When the maid screamed, it only took seconds for 23-year-old Pier Giorgio Frassati to come to her defense. He quickly discovered that a group of Fascists had forced their way into the house to vandalize it. While some started to break furniture, another attempted to cut the telephone wires. “I threw myself at that scoundrel shouting ‘rascals, cowards, assassins,’ and delivered a punch,” wrote Pier Giorgio, who moments before had been enjoying a quiet meal with his mother.
Not only did his courage enable him to single-handedly chase away the home invaders that day, but his example enables us to cast off today’s sometimes distorted notion of holiness. There is a time for turning the other cheek and a time for standing your ground. The future “Blessed” Frassati understood and did both at a time when the culture was similarly toxic and intent on stripping away the masculinity of Catholic men.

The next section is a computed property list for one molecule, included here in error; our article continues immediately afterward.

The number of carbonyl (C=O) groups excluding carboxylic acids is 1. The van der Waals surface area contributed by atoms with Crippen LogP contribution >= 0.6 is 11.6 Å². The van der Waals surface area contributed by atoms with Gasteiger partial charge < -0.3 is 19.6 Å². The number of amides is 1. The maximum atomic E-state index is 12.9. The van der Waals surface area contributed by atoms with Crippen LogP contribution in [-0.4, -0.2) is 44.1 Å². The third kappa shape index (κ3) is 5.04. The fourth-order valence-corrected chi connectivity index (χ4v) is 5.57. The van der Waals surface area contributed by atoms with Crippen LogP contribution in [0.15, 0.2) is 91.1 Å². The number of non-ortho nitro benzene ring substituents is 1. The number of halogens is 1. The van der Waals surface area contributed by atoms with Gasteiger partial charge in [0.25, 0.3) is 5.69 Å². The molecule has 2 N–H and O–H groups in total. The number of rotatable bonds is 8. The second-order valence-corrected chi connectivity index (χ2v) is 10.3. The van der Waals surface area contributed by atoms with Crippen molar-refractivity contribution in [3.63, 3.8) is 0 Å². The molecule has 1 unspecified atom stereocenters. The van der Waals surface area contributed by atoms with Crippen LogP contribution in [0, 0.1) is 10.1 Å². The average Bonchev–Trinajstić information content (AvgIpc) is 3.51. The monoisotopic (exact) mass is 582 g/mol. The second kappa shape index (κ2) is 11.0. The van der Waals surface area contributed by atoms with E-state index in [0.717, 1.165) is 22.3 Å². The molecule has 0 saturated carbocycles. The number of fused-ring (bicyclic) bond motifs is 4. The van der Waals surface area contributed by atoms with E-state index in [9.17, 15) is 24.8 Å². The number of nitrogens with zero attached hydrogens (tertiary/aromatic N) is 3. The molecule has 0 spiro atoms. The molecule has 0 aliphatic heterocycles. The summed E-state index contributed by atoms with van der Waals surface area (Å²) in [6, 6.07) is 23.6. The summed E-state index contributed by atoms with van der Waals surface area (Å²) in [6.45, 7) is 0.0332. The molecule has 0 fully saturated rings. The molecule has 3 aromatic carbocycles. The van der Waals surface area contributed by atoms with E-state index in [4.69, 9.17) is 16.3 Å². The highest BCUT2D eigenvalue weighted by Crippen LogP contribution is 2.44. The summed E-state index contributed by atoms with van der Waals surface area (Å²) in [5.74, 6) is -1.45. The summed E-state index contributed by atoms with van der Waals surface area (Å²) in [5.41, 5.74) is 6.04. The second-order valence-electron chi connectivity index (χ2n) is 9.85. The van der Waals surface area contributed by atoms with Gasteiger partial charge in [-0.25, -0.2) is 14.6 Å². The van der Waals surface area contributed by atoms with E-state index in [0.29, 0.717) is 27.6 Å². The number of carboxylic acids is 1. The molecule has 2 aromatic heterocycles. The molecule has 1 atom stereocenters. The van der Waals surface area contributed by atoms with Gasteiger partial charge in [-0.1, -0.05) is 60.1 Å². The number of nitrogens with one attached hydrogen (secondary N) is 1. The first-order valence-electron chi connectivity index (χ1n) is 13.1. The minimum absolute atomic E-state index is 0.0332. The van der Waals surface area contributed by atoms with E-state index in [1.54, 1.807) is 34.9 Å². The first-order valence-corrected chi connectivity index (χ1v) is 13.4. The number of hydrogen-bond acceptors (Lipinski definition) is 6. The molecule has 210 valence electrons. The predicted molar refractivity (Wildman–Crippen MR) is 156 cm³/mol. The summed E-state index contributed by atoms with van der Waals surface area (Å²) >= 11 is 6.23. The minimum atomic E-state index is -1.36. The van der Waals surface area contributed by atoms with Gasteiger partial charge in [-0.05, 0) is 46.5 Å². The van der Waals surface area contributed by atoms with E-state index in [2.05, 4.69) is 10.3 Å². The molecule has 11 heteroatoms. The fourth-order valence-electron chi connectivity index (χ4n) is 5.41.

His father, Alfredo, was influential in Italian politics, serving as a senator and later the ambassador to Germany during the era when Italy endured the rise of the dictator Benito Mussolini. Alfredo did not share Pier Giorgio’s profound love for the Church. Often described as agnostic, he was the classic fallen-away cradle Catholic. But he was a man of principle and honor and a true patriot. He resigned his ambassadorship and openly opposed loathsome politicians who made a habit of trampling on their consciences, as Pier Giorgio would say.